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Christmas in Italy has changed over the years, certainly since I was a child. It was the festivity itself and the food we looked forward to and not presents. Now Babbo Natale (father Christmas) makes an appearance, whereas before, children would wait for Gesu' Bambino (Baby Jesus) and presents would be given on 6th January on the feast of the Epiphany by an old woman known as La Befana. Nowadays kids get both!
Preparations for Christmas begin on 8th December, the Feast of La Immaculata, a national holiday in Italy and the time when Christmas trees are decorated and the presepio (crib) set up. When I was a child, we never had a tree - along with Babbo Natale, the Christmas tree is now present in most Italian homes. The presepio, however, is a tradition which all Italians, whether religious or not, tend to follow and really make a big effort with. Most Italian cribs are large structures which are literally built each year and whole village scenes are depicted using special clay figures. There is an area in Naples where shops sell these figures as well as everything else you may need to make your own presepio. I have always maintained this tradition and over recent years have created my own version. My presepio is made from a large dried fungus where I carefully stick miniature figures creating my own village-like scene carefully removing and adding bits each year. On a recent trip to Naples, I stocked up on a variety of new figures which I am looking forward to adding.
Food is an important element to an Italian Christmas and preparations can begin months in advance. At the end of summer I like to preserve cherries and berries in alcohol and in autumn, I always put aside some wild mushrooms in olive oil to enjoy at Christmas. If I have lots, then they make ideal Christmas gifts as well. There is no set Christmas meal like there tends to be in England - food and meals differ according to regional tastes and traditions.
In central and southern Italy, a big meal is prepared on Christmas Eve, consisting of fish and vegetables - no meat is eaten - classics like baccala (salt cod) are enjoyed along with perhaps clams, mussels, seabass, anchovies, seasonal vegetables & salads, before exchanging gifts or heading off to midnight mass. Lunch on Christmas Day is also a big affair with four or five courses being the norm starting with an array of mouth-watering antipasto dishes. In northern Italy meat-filled ravioli or tortellini are eaten, whereas in southern regions, rich baked pasta dishes are more common like La Gran Lasagna, so typical of my region, made with meatballs, salami, eggs, ricotta & mozzarella. A main course of roasted capon is popular but some people may opt for beef, chicken or game and in Emilia-Romagna, duck and goose are favoured.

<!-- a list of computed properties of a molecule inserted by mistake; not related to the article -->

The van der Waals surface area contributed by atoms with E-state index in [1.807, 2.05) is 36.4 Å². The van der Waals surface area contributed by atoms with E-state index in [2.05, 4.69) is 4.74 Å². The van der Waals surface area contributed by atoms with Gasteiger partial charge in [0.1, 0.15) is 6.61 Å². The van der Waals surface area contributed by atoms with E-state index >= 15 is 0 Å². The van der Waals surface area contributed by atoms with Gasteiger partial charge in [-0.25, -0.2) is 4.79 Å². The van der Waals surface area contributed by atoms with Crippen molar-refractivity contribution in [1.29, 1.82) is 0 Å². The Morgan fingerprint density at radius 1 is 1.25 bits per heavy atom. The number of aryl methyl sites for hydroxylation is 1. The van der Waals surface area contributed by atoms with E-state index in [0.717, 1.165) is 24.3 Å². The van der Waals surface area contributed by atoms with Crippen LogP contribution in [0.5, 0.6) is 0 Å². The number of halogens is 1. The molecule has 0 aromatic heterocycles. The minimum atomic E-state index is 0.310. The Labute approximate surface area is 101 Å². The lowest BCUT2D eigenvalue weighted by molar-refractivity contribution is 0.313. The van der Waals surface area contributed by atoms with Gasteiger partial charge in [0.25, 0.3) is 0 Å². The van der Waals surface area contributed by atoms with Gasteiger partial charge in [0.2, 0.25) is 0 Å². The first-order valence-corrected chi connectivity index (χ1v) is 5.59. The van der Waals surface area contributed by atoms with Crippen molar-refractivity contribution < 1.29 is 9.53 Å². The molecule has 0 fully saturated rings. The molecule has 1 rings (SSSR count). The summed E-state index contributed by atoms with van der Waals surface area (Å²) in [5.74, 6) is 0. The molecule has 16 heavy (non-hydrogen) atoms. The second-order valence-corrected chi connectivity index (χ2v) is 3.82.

The traditional cakes, panettone and pandoro, although originating in the north, are hugely popular throughout Italy and even abroad. For Italians, Christmas just wouldn't be Christmas without one or the other. In my house, we always have both! Other sweet treats include the famous torrone (nougat) which is made in different forms depending on where you are. I like to have mine delivered from a pastry shop in Minori, small, artisan-produced torroncini covered in chocolate and pistachio as well as other goodies like mustaccioli biscuits and local limoncello-filled chocolates.
Almond- based ricciarelli biscuits and panforte from Siena are also popular festive treats as well as many other regional specialities. Although Christmas is a time for family in Italy, like anywhere else, I find there are more people out and about on Christmas Day than there are in England. If you haven't been to midnight mass then Christmas mass in the morning is a must after which people flock to cafes and pasticcierie (pastry shops) for a coffee or aperitivo and purchase any last-minute sweet treats before heading home for lunch. Some restaurants remain open for those who prefer to eat out and not have to cook at home. I remember being in Le Marche one Christmas when the girls were young and this is exactly what we did - we found a small family-run trattoria offering course upon course of local seasonal specialities. It was such a treat to be cooked for on this special day as I'm always the one who cooks the Christmas meal at home. Even in the late afternoon, you see people wandering about the piazzas and in certain places cinemas are open.
This year we will spend Christmas in our house in the Norfolk countryside where the girls love to decorate a huge real Christmas tree and I will be busy adding the final touches to my presepio. Christmas Eve is usually spent busily in the kitchen - the girls love to make star-shaped biscuits and I will prep for the big day and make struffoli - traditional bite-sized Neapolitan pastries covered in honey and decorated with citrus zest. We don't have the traditional big meal on Christmas Eve preferring to save our appetites for Christmas Day lunch with family and friends. Lunch will probably consist of lots of yummy antipasto bits of Italian cured meats and home-preserved vegetables followed by pasta with truffle and because we're in the middle of the English countryside, it has to be roast turkey.
Wishing you all BUON NATALE!